Monday, February 23, 2015

DIGGING UP THE MARROW (2014) movie review

Digging Up the Marrow (2014) d. Adam Green (USA)

I’m not sure if the Hatchet man was trying to take the piss out of the found footage movement or just too damn busy producing his TV show Holliston to bother getting it right, but his latest offering is lame as lame can be. The former proponent of “old school horror” now jumps aboard the faux-documentary express, playing “writer/director Adam Green,” happily spending his days creating material with his pals and weekends hobnobbing with various genre celebs at conventions. Among the celebs that appear as themselves – stiff, mannered versions of themselves – are Kane Hodder, Tom Holland, Mick Garris, Don Coscarelli, Lloyd Kaufman, and Tony Todd. By now, we’re all thinking, “Wow, that Adam Green is pretty cool,” or at least that’s what I think we’re supposed to be thinking. (I remember when I also thought Adam Green was cool, having met him back in 2007 during the pre-release tour for Hatchet. This was, of course, before I realized I didn’t really like any of his movies.)

Anyway, Green (or “Green”) is approached via email by a fevered fan who claims to have discovered a subterranean rift where honest-to-Golly monsters reside. Sensing an opportunity for a freakshow at worst and a chance to see some real creatures at best, the director and his trusty cameraman Will Barratt meet up with our mystery man ... and that’s where it all falls apart. In his infinite wisdom, Green has cast Leland Palmer himself, Ray Wise, to play his strange hermit, thereby tipping his hand that it’s all a big joke. But he then proceeds to play it straight, as though we’re not supposed to know that it’s Ray frickin' Wise playing a character while everyone else is playing themselves.

"No, just pull your hat down a little more, Ray. No one will know it's you."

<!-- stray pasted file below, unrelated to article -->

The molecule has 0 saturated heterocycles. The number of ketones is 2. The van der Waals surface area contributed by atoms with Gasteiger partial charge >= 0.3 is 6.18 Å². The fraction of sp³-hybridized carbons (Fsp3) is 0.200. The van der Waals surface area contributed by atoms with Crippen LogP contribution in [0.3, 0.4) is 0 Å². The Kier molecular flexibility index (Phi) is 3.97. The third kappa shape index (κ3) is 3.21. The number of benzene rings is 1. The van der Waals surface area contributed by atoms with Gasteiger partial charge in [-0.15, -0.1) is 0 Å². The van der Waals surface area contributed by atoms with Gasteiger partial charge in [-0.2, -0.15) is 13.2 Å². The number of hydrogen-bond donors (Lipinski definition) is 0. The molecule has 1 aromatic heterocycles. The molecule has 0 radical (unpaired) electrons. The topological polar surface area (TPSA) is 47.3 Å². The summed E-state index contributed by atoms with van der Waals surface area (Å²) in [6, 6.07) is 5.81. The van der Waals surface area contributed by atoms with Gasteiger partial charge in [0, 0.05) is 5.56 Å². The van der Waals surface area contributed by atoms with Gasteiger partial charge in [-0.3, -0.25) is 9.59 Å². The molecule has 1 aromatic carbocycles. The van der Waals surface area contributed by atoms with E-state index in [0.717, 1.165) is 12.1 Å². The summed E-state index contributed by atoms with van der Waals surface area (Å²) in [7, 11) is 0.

I quite literally spent the next 80 minutes wondering what the hell Green was smoking when he thought this was a good idea. If you’re going to cast the imminently recognizable Ray Wise to play your wacko (and hey, I love the guy, so why not), then your wacko needs to be named “genre staple Ray Wise, who may or may not have a screw loose.” But nope, Wise’s character is named “William Dekker” and we’re just expected to go along with it.

I could almost forgive this if Green had anything new or novel to bring to the table ... but he doesn’t. It’s the same old clichéd “Let’s go check this out, plant a few security cameras, catch a few strange images, everyone thinks it’s a joke, we aren’t getting the full story, oh shit, what was that, oh shit, this story is real, but now it’s too late and ... SCENE” that we’ve seen played out a billion times before. Yes, there are a couple of cool latex monsters (based on Alex Pardee's artwork) that oh-so-predictably show up in the final reel, but by then the goodwill train has run out of steam and fallen off the tracks.

The sad thing is that Green’s fans will likely still rally around the film, perpetuating this substandard schlock out of some misguided sense of loyalty. For me, his “one of us, fan-made-good” act has long since lost its luster; I have no trouble believing that the obnoxious, pushy, self-serving onscreen persona we are presented with is pretty close to the real McCoy these days. Not someone I want to spend another 98 minutes with.

Speaking of running times, and just to add insult to injury, the screener link I was “granted permission” to view needed to buffer so often that I ended up clicking over to watch a different (better) film every time it locked up – and ended up finishing the other one first. Movie reviewing – it ain’t all gravy, folks.

--Aaron Christensen, HorrorHound Magazine


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